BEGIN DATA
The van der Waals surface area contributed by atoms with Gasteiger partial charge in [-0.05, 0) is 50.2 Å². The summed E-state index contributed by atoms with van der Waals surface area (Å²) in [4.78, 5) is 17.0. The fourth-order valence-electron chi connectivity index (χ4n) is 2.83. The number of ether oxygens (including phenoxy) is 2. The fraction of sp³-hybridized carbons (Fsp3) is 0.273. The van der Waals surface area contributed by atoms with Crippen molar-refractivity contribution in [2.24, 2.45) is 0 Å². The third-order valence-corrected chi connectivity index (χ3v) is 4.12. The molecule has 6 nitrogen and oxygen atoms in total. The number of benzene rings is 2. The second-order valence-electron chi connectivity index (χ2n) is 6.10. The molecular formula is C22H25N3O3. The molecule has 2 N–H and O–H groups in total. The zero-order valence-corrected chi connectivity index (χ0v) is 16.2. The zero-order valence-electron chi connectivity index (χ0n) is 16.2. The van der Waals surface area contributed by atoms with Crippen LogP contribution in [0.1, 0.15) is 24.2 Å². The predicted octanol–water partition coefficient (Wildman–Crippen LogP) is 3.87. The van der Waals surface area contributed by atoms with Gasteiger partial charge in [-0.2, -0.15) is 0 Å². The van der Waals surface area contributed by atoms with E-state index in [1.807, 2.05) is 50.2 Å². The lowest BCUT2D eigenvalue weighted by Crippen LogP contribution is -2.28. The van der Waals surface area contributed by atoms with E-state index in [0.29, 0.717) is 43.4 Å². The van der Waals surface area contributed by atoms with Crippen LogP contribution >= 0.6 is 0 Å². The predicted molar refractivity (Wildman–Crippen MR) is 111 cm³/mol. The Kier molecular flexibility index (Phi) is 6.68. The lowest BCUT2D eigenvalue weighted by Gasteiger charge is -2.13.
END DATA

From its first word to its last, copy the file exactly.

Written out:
The van der Waals surface area contributed by atoms with Gasteiger partial charge in [-0.05, 0) is 50.2 Å². The summed E-state index contributed by atoms with van der Waals surface area (Å²) in [4.78, 5) is 17.0. The fourth-order valence-electron chi connectivity index (χ4n) is 2.83. The number of ether oxygens (including phenoxy) is 2. The fraction of sp³-hybridized carbons (Fsp3) is 0.273. The van der Waals surface area contributed by atoms with Crippen molar-refractivity contribution in [2.24, 2.45) is 0 Å². The third-order valence-corrected chi connectivity index (χ3v) is 4.12. The molecule has 6 nitrogen and oxygen atoms in total. The number of benzene rings is 2. The second-order valence-electron chi connectivity index (χ2n) is 6.10. The molecular formula is C22H25N3O3. The molecule has 2 N–H and O–H groups in total. The zero-order valence-corrected chi connectivity index (χ0v) is 16.2. The zero-order valence-electron chi connectivity index (χ0n) is 16.2. The van der Waals surface area contributed by atoms with Crippen LogP contribution in [0.1, 0.15) is 24.2 Å². The predicted octanol–water partition coefficient (Wildman–Crippen LogP) is 3.87. The van der Waals surface area contributed by atoms with Gasteiger partial charge in [-0.2, -0.15) is 0 Å². The van der Waals surface area contributed by atoms with E-state index in [1.807, 2.05) is 50.2 Å². The lowest BCUT2D eigenvalue weighted by Crippen LogP contribution is -2.28. The van der Waals surface area contributed by atoms with E-state index in [0.29, 0.717) is 43.4 Å². The van der Waals surface area contributed by atoms with Crippen LogP contribution >= 0.6 is 0 Å². The predicted molar refractivity (Wildman–Crippen MR) is 111 cm³/mol. The Kier molecular flexibility index (Phi) is 6.68. The lowest BCUT2D eigenvalue weighted by Gasteiger charge is -2.13.